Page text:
LETTER TO EVA GABOR EDITOR-IN-CHIEF, POLANYIANA
Thomas G. Polanyi
105 Vaughn Hill Road
Bolton Massachusetts 01740
Eva Gabor, Editor-in-chief
Polanyiana Michael L.Polanyi Liberal Philosophical Association
1111 Budapest, Muegyetem rkp 3 K.i 59
Dear Ms Gabor,
I am delighted that the remarkable life and intellectual achievements of my beloved aunt Laura Polanyi-Striker have found their way into the pages of Polanyiana through the publication of the lecture of Judit Szapor (Polanyiana Vol. 6, No 2, p 43, 1997). This number of Polanyiana has only recently come to my attention.
I must take exception, however, with one egregious mistake in the paragraph which concerns me and my brother Michael (not Louis as stated in the genealogical chart p. 48). On page 49 it is stated that "...her nephews, fleeing Italy in 1941, were stranded in Cuba, simultaneously suspected as Italian fascist spies and refused an American visa because of their Jewish religion". Nothing could be further from the truth. The facts are as follows.
My brother and I desperately needed to leave Italy in 1941, but we were unable to obtain immigration visae to anywhere, particularly not to the US. For this reason we enlisted as deck hands on a merchant ship of a neutral nation whose first destination was New York. It must be recalled here that immigration to the US since the early 1920s was based on a quota system which allotted visae in limited numbers according to the place of birth of the applicant. My brother and I were born in Budapest and the "quota" for Hungarians was full and a waiting period of many years was required. We were not even remotely thinking that we would be admitted to the US.
Thus we arrived in New York with valid passports but no visa. We had informed our father, who at the time was living in Brazil, that we were embarking on a merchant ship bound for New York, arrival time uncertain – in fact the trip took six weeks. The ship berthed in a godforsaken dock in Bayonne, NJ, which also served as a ship cemetery. A long rickety wooden walkway connectéd the ship to ground. Soon after docking, aunt Laura (Mausi neni) appeared! She had been informed by our father of our trip and she had been watching the arrival times of merchant ships in the newspapers!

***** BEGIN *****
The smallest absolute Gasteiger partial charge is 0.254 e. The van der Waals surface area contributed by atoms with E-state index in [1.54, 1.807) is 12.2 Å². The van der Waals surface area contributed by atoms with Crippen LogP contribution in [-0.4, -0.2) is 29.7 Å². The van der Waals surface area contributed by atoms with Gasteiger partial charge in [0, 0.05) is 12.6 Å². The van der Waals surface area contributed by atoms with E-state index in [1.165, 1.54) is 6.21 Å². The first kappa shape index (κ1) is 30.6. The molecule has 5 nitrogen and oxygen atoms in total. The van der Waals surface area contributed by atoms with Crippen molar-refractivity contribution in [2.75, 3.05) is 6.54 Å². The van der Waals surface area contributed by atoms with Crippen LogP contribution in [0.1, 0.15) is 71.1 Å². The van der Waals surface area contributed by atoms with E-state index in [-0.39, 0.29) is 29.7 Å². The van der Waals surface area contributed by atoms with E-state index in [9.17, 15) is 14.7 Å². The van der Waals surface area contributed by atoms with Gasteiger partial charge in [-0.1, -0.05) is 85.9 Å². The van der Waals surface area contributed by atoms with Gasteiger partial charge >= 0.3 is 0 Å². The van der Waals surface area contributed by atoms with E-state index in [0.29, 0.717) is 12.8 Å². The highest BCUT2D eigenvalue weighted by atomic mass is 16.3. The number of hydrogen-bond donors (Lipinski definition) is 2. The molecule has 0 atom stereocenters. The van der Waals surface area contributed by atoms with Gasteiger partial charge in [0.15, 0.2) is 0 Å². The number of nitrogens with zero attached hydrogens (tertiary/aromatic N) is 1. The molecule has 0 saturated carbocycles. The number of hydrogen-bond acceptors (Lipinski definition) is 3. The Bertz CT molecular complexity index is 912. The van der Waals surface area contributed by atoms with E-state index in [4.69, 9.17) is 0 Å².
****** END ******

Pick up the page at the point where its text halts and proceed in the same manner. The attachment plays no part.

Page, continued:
What happened then is that Mausi neni in concert with our father's American employers headquartered in New York, succeeded in convincing the Immigration and Nationalization Service to let us be transferred directly to Ellis Island from the ship to which we were confined and with a guarantee that we would leave shortly for Cuba. And so it happened that our trip ended in Havanna, Cuba.
Some time afterwards the US decided that refugees from the Axis countries could apply for an immigration visum to the US in view of the wartime conditions and the large number of unused quota slots. Clearly this was not an easy process: extensive personal references from people of standing in the US were required. Mausi neni was indefatigable in mobilizing the people required for this task and as Judit Szapor well states it, "she was apparently well armed to master even the administrative hurdles of the American immigration policy." We received our immigration visae and in 1943 arrived in the US.
Whatever one may think about the immigration policies of the US, the statement in Szapor's article on this subject is thoroughly unfair.
In conclusion, I would like to mention again that I am most pleased that Mausi neni's colorful, intelligent and generous life has been brought to the attention of many.
Thomas G. Polanyi
|Polanyiana||Volume 8, Number 1–2, 1999